Dignity, people, when you fire someone or are sent packing

By Bikram Vohra

You need a bit of class whether you’re on the sacking side of the fence, or indeed, the sackee. What goes around, comes around, so be generous toward the other and contain your resentment

It has always been mystifying why so much store is held by flinging people out of office unceremoniously rather than decorously letting them go. The argument given is that the guillotine has to be sharp and flinty because there is always the risk that in this cyber age the departee may truly do the dirty and mess with the systems.

Might also steal the company secrets, says my corporate friend who has just scythed six senior people, and we can’t have that.

I told him that for paranoia this is hard to beat because it defies logic. The staffer already knows the darn secrets and probably has whatever databases needed to oil his way into another job on a USB stick and a copy on the home computer. How many people do you know including yourself, who when they get the chop, are thinking about swiping company secrets. And really, what percentage of the staff being sent off on their bikes are such genius hackers that they can mess with the systems in that thin window of opportunity afforded to them? Most of us can hardly display the computer savvy required to save our copy and not have it disappear into the ether. And if someone is that smart, he can find a way into your setup. What are you doing sacking him in the first instance… you should be promoting him.

But more and more, we observe that the last moments are hurtful and cruel. It does not matter how many years of service you have put in, this experience can leave you bitter and angry. Instead of letting people go with grace and dignity and a soupçon of goodwill, we make them just sink into the trough of shame. It’s only a job, why reduce the individual’s self-esteem where ill will is the only result?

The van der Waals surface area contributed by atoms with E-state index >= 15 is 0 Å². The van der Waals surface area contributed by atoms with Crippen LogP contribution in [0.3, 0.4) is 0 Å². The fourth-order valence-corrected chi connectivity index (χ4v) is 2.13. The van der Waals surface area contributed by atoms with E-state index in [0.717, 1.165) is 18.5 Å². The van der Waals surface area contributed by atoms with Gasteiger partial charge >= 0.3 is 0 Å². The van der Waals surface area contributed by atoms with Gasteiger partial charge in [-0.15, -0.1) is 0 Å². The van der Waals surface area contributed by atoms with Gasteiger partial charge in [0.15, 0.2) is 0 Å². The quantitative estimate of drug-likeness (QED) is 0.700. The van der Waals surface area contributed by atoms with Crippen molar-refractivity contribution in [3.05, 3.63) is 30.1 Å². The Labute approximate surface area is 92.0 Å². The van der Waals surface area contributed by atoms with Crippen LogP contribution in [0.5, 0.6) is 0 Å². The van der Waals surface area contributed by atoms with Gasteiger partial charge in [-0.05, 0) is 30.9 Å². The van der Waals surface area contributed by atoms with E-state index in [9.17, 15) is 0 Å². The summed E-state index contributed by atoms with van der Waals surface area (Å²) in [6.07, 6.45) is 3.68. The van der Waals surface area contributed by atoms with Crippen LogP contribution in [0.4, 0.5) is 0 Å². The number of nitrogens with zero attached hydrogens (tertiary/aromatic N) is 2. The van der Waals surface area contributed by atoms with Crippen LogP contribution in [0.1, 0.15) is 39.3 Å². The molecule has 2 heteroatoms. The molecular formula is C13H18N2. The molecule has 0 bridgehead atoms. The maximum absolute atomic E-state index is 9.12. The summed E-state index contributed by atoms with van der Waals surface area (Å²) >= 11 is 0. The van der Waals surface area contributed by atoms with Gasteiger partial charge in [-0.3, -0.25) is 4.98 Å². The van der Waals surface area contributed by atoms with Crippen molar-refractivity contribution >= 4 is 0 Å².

The suddenness of the fall does not inspire fear, nor does it make people work harder to avoid being sucker punched and placed on the hit list. In fact what it does do is generate lashings of resentment and slams the morale because it is frightful to find comfort in the ‘there but for me go I’ sensation as a colleague from just yesterday is reduced to a toxic ‘do not touch’ status. This is how it goes down: staff or department head, all you get is an outpouring of embarrassment and a sick feeling in the pit of the stomach.    

Unfortunately, the HR department pays the price and if there is one that enjoys the blood-spill then you will face trauma.

Largely because they have the unpleasant task of escorting you out of the office when you get that 5 o’clock letter and most of them are uncomfortable though they see it as a perk.

And they hover over you like hummingbirds as you pack your personal belongings as opposed to the company’s rubberbands that you cannot take with you.

Then they won’t let you touch your computer.

I have never understood this rudeness. Not only is it deuced embarrassing to have two or three HR guys doing this FBI thing while your former colleagues drift further away and you feel criminal, but it is the idiocy that gets me.

Truth be told, if someone brought me confidential stuff and tried to cadge a job, I’d get rid of him right there. He would, somewhere down the line, do that to me, too.

Often enough it is us who are ready to do the nasty, that pledge of loyalty merely a lack of options and so easy is it to sell yourself to the highest bidder.

But if it is you who is quitting then adopt the same style and class you would expect from the company when it retrenches you. Don’t lie and say you are going back to the home country and no, you are not joining the competition, of course not, no way and then two months later you fetch up on the other side of the street.  

A resignation can never be used as a strategy or a ploy and must always maintain its sanctity if it is a protest.

Whatever the path chosen for departure, it has to be honourable and you have to live with it.

We have all walked away and not looked back. On principle. On being treated badly. On being bypassed. Because the new management did not want us. Even as victims of the night of the long knives. The trick is in not setting your departure to music.

In the fourth estate there was an intrinsic but now obsolete, unwritten law called ‘act of conscience.’ It was a convention that had crossed both, de jure and de facto premises, and was used to justify a resignation without any questions being asked.

We are so much a part of the problem that when we choose to become a slippery clever part of the solution, we are still engaged in a Faustian deal with our ethics and our souls on sale.

Fourth Estate ethics have always been a prickly pear but now even more so. Perhaps it is because the decent rules of our wars do not exist any more that whistleblowers and snitches have become the fashion.

We see virtue where it is more likely no virtue exists. So extinct has it become that we grab at anything that has a semblance of propriety about it. Sacked or locating the door to a greener garden, do it the right way.


Bikram is a former editor of KT. Everyday humour is his forte

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